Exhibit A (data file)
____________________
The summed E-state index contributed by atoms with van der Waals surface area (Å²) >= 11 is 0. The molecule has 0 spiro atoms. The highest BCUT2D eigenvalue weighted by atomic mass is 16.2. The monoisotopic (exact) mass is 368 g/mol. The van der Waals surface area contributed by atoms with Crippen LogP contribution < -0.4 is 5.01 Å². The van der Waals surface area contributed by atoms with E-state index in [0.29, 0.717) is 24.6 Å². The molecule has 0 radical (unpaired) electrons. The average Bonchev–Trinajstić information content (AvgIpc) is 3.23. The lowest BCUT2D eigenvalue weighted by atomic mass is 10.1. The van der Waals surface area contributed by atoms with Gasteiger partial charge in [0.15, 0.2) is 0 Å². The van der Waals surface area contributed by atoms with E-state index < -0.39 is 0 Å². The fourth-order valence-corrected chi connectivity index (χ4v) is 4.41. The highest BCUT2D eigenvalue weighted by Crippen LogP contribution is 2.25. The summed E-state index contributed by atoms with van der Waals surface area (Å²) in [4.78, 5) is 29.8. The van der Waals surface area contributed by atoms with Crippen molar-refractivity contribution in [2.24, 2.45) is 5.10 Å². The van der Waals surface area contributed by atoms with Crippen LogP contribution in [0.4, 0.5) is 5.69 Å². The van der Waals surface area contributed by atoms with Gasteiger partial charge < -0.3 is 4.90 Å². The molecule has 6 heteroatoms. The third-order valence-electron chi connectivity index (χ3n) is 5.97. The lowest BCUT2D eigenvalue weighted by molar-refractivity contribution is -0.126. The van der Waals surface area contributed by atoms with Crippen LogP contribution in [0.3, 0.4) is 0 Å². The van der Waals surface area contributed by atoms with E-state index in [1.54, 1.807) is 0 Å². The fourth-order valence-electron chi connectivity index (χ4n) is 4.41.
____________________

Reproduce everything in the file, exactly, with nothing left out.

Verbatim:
The summed E-state index contributed by atoms with van der Waals surface area (Å²) >= 11 is 0. The molecule has 0 spiro atoms. The highest BCUT2D eigenvalue weighted by atomic mass is 16.2. The monoisotopic (exact) mass is 368 g/mol. The van der Waals surface area contributed by atoms with Crippen LogP contribution < -0.4 is 5.01 Å². The van der Waals surface area contributed by atoms with E-state index in [0.29, 0.717) is 24.6 Å². The molecule has 0 radical (unpaired) electrons. The average Bonchev–Trinajstić information content (AvgIpc) is 3.23. The lowest BCUT2D eigenvalue weighted by atomic mass is 10.1. The van der Waals surface area contributed by atoms with Gasteiger partial charge in [0.15, 0.2) is 0 Å². The van der Waals surface area contributed by atoms with E-state index < -0.39 is 0 Å². The fourth-order valence-corrected chi connectivity index (χ4v) is 4.41. The highest BCUT2D eigenvalue weighted by Crippen LogP contribution is 2.25. The summed E-state index contributed by atoms with van der Waals surface area (Å²) in [4.78, 5) is 29.8. The van der Waals surface area contributed by atoms with Crippen molar-refractivity contribution in [2.24, 2.45) is 5.10 Å². The van der Waals surface area contributed by atoms with Crippen LogP contribution in [0.4, 0.5) is 5.69 Å². The van der Waals surface area contributed by atoms with Gasteiger partial charge < -0.3 is 4.90 Å². The molecule has 6 heteroatoms. The third-order valence-electron chi connectivity index (χ3n) is 5.97. The lowest BCUT2D eigenvalue weighted by molar-refractivity contribution is -0.126. The van der Waals surface area contributed by atoms with Crippen LogP contribution in [0.3, 0.4) is 0 Å². The van der Waals surface area contributed by atoms with E-state index in [1.54, 1.807) is 0 Å². The fourth-order valence-electron chi connectivity index (χ4n) is 4.41.